The French telecoms company Orange is to build a 1,900km subsea cable connecting French Guiana, Martinique and Guadeloupe as part of an investment programme that will also see the company expand its fibre and 4G plan. The plan was announced by Stéphane Richard, Orange’s CEO, during a trip to French Guiana, the territory on the South American mainland that is legally part of France.
"Today, French Guiana is one of the regions with the most dynamic demographics
in France," said Richard. "It is to accompany the growth of traffic that Orange will invest €35 million to deploy a new submarine cable between Kourou in Guyana, Martinique and Guadeloupe." Kourou is the site of Arianespace’s space port from which many communications satellites have been launched.
The new subsea cable, due to be in service by the second half of next year, will also interconnect with the East Caribbean Fibre System (ECFS) to give French Guiana a direct link to the American continent. French Guiana is also connected to the Suriname-Guyana Submarine Cable System (SGSCS).
This additional EFCS connection will make it possible to secure more traffic to and from the US, which represents more than 80% of the volume, said Richard in Cayenne.
Nevis To Hold Its First ICT Week Of Activities
The Department of Technology in the Nevis Island Administration will host its first ICT Week of Activities at venues across the island beginning Saturday 11th February. The theme of the week is “An Introduction to ICT for Positive Social Economic Development”, we spoke with Director of Technology Mr. Quincy Prentice to learn more.
We asked how the department planned to set about achieving the goal of the week’s theme, and why now?
Prentice said that this was a long term objective, “We won’t fully achieve the goal in a week, but we are hoping to start to bridge the gap in a number of areas. For instance bridging the gaps in the knowledge base of users or consumers of various ICT products and services and also in the bridging gaps in the knowledge base of providers of those ICT based goods and services.”
He continued, “The overall idea is that ICT has been out there for a while and persons are using ICTs on a day to day basis without truly understanding how it works or knowing how fully utilise or to maximise the use of it. So we’re hoping provide some of that knowledge that would assist persons enhancing their use of ICT for their own benefit and that would then redound to improving our social and economic development.” Prentice stated.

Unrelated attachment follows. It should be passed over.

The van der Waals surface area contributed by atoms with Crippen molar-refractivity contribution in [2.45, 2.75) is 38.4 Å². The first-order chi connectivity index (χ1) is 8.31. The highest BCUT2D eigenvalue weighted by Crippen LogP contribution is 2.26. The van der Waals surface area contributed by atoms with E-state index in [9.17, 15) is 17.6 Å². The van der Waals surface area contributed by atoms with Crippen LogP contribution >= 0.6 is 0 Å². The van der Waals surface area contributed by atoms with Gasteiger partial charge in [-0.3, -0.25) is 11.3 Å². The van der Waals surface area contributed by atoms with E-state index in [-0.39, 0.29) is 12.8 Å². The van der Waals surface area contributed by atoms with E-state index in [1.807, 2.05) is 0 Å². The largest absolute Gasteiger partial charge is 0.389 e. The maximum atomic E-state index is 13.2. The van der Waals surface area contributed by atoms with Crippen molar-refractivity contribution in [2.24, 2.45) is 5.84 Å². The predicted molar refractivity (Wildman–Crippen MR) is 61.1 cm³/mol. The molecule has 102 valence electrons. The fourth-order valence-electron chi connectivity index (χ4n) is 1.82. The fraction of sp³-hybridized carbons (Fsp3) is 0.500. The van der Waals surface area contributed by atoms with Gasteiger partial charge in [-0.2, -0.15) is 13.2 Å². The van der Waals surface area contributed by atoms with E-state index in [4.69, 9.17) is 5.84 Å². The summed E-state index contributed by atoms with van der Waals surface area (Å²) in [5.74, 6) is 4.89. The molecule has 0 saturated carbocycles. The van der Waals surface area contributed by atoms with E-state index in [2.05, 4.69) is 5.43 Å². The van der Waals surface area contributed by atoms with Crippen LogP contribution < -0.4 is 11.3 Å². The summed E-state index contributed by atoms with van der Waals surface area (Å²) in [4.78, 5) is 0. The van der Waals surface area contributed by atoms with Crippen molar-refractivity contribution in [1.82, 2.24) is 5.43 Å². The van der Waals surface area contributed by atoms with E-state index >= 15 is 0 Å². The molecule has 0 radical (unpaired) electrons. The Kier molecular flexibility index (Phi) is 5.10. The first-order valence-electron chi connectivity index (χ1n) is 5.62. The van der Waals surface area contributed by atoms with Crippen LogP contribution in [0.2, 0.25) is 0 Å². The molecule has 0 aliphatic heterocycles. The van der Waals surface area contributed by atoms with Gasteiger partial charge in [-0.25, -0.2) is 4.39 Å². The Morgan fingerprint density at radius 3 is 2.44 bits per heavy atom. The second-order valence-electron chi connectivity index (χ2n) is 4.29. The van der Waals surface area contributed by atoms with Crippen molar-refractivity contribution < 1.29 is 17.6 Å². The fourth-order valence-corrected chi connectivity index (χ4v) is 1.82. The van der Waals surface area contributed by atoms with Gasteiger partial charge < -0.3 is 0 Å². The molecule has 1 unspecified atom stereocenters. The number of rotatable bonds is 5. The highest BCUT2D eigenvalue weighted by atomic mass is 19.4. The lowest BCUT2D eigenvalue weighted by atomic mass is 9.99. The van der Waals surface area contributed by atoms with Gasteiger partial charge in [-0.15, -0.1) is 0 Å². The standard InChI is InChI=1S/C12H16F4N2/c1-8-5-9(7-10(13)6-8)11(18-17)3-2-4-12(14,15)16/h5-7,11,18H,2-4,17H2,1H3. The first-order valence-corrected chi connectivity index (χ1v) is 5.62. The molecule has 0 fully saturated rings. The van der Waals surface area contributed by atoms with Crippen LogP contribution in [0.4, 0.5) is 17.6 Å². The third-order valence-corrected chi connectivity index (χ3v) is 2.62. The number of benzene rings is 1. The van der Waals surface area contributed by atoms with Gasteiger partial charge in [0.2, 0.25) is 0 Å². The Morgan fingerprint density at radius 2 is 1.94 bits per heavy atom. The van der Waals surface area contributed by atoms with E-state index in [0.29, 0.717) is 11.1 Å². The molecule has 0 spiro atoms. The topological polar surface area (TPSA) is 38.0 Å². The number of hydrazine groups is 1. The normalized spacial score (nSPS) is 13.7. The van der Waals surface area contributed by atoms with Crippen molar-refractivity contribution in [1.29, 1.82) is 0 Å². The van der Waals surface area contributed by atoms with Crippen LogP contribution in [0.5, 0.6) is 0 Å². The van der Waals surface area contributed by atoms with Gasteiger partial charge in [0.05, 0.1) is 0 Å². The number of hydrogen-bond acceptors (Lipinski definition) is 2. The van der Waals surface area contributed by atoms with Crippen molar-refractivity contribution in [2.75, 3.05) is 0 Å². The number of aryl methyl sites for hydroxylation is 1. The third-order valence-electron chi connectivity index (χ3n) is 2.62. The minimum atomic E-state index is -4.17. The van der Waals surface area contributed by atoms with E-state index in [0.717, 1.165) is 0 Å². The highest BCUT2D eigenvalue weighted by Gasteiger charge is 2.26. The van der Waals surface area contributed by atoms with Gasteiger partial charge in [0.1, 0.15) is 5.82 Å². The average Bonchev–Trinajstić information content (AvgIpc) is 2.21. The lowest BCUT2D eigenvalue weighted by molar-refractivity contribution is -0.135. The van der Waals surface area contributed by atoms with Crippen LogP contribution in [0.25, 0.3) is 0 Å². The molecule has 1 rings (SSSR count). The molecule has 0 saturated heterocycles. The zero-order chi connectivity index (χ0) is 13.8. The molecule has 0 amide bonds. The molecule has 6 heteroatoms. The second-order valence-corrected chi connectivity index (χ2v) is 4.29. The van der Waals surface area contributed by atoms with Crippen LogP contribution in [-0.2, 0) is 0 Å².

We asked who the activities were targeted at and how they were going to be reached.
“Our target would be a wide range of civil society, including school children and youths. We have two talks planned at the two high schools, Gingerland Secondary School and Charlestown Secondary School. We are particularly encouraging students following any of the ICT related programmes whether it be, Computer Science, Information Technology or EDPM to come to those session or persons who might not be enrolled to hear what we have to say as it pertains to ICT as a career.” Prentice explained.
He also indicated that they have prepared content particularly for the youth, “We have sessions on cyber-bullying and cyber-security, those are issues we want to improve their level of awareness on so that hopefully it would improve their use and the way they use ICTs”
We will carry more of our interview with the NIA’s Director of Technology and their ICT Week of activities however, you can visit ictweek.niagov.com to access the full schedule of events in subsequent broadcasts.
Dominica Exploring Use Of GIS In Monitoring and Managing Diseases
Dominica is exploring the feasibility of developing a Geographical Information System (GIS) in monitoring and managing the black sigatoka disease. This is being done through a two day workshop organized by the Caribbean Agriculture Research and Development Institute, (CARDI) in collaboration with the Caribbean Development Bank (CDB) and the Ministry of Agriculture and Fisheries.
Black sigatoka disease has been identified as one of the major constraints to banana and plantain production in the Caribbean. Since the disease was confirmed in Dominica in 2011, the disease has significantly impacted the island’s banana and plantain production as well as cost the country millions in managing it.
The use of Geographical information systems (GIS) is growing in importance as a decision making tool for the agricultural sector as they provide valuable information that can be used to cost effectively and efficiently monitor, predict and manage the spread of agricultural pests and diseases.
The use of geographical information system tools is being considered as part of the suite of options in the development of an integrated management plan for black sigatoka disease.
The workshop, formed part of CARDI and CBD’s project at developing an integrated disease management program for Black Sigatoka in Dominica, Guyana, St Lucia, and St Vincent and the Grenadines.
Five Caribbean businesses are closer to securing private investment having each received $25,000 USD through the LINK-Caribbean Investment Readiness Grant programme.
The recipients are Carepoint and Caribbean Transit Solutions of Barbados; Bluedot Media and Innovative Menu Solutions Ltd from Jamaica and SystemIz Incorporated from Trinidad and Tobago.